In the 1960s, the education sector faced three major challenges: (1) integrating the various school systems of the former British and Italian colonies into a single national system, (2) ensuring an adequate supply of qualified Somali teachers to staff the system, and (3) transforming an elitist educational system into one that served the Somali masses. The government’s track record was notable solely on the first count.

    Education during the period of military control in Somalia

    The military government made a significant reform in Somali higher education. The development of an official script for the Somali language in 1972, as well as the start of two national literacy campaigns, urban (1973) and rural (1974), had significant ramifications for educational reform (1974). Both aimed to overcome the legacy of colonial educational policies that were elitist.

    According to the Ministry of Education, private schools enrolled 31% of the country’s students in 1969, and the Siyaad Barre era rapidly nationalized all of them. All children aged six to fourteen were required to attend school by the government in 1975. The primary/intermediate phase of schooling was lowered from eight to six years to accommodate the expansion of the school system and to speed up the training of educated people for the labor market. The administration said that because classes are now taught in Somali, pupils will be able to cover more ground than before. The primary cycle was lengthened to eight years in 1979 when the truncated primary cycle proved insufficient.

    Between 1972 and 1974, the government wrote, printed Somali language textbooks, and introduced them into primary and early intermediate level schools. In 1974, the Ministry of Education established fifteen committees, each comprised of 268 Somali teachers and curriculum experts, to write textbooks in all essential courses, including mathematics, physics, and socialist philosophy. By 1977, 135 Somali-language textbooks had been published and were being utilized in first-year secondary school classes, with the goal of gradually phasing out English as the medium of teaching.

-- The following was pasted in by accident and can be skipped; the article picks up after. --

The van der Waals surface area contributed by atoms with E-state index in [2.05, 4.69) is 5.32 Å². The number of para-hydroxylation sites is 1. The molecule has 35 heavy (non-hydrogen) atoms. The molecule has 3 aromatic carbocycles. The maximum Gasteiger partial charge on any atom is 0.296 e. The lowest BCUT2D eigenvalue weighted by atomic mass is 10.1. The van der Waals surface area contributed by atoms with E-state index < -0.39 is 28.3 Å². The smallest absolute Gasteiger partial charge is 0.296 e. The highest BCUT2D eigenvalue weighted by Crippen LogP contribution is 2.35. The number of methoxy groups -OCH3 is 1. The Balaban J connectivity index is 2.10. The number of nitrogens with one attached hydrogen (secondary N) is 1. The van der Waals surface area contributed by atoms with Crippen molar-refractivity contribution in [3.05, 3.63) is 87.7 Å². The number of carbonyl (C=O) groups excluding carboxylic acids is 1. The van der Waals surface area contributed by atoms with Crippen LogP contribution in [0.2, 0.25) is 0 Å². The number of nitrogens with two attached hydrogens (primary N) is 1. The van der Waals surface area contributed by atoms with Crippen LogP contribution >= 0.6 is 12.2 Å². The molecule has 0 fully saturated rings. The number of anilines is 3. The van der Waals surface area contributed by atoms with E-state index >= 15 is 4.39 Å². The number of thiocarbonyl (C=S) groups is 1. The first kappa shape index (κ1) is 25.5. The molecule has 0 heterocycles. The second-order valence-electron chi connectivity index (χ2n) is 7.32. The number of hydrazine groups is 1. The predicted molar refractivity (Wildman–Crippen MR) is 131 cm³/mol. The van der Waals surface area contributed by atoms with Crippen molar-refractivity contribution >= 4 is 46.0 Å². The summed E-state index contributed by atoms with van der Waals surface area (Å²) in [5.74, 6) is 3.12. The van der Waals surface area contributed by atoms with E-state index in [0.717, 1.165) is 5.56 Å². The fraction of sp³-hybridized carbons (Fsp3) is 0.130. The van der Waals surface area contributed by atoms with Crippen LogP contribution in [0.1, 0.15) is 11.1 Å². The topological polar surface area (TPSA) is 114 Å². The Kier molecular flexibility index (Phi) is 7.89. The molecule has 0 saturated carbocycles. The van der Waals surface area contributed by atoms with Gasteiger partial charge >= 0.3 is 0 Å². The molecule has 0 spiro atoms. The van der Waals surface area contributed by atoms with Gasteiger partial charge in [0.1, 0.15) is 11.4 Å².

The Somali National University was founded in 1970 with thirteen faculties, 800 instructors, and 7,500 students. Many campuses were built with a well-equipped science laboratory, a library, and enough lecture halls, as well as staff offices for the various faculties they housed. During the military era in Somalia, the education system flourished, producing highly qualified and competent doctors, engineers, and lawyers.
    The quality of Somali education declined on all levels during the 1980s, according to records. At the end of the 1980s, admission to various faculties and grade distribution was based on ethnicity and who had the support of potentially powerful individuals.

    Education after the Collapse of the Somali government Armed militias looted school furniture and fixtures, and school compounds were turned into encampments for displaced persons. School playgrounds were turned into cemeteries. It was nearly hard for individuals to think about education at times, particularly in the early 1990s. The struggle to survive and meet basic needs left no time to organize schooling, let alone focus on long-term planning.

    By 1993, after the violence had receded, a few minor educational projects had been created with the help of a few international organizations, thanks to the efforts of Somali educators who stayed in the country. UNICEF donated education kits containing chalk, exercise books, and pencils, and UNESCO reproduced numerous old Somali textbooks from grades one to four. Food for work programs was started by the World Food Programme to aid in the rebuilding of schools. In early 1993, a number of schools opened their doors. The lack of a coordinating authority, even at the regional or district level, made planning and implementation extremely difficult, and practically all of these projects failed once UNOSOM left in 1994.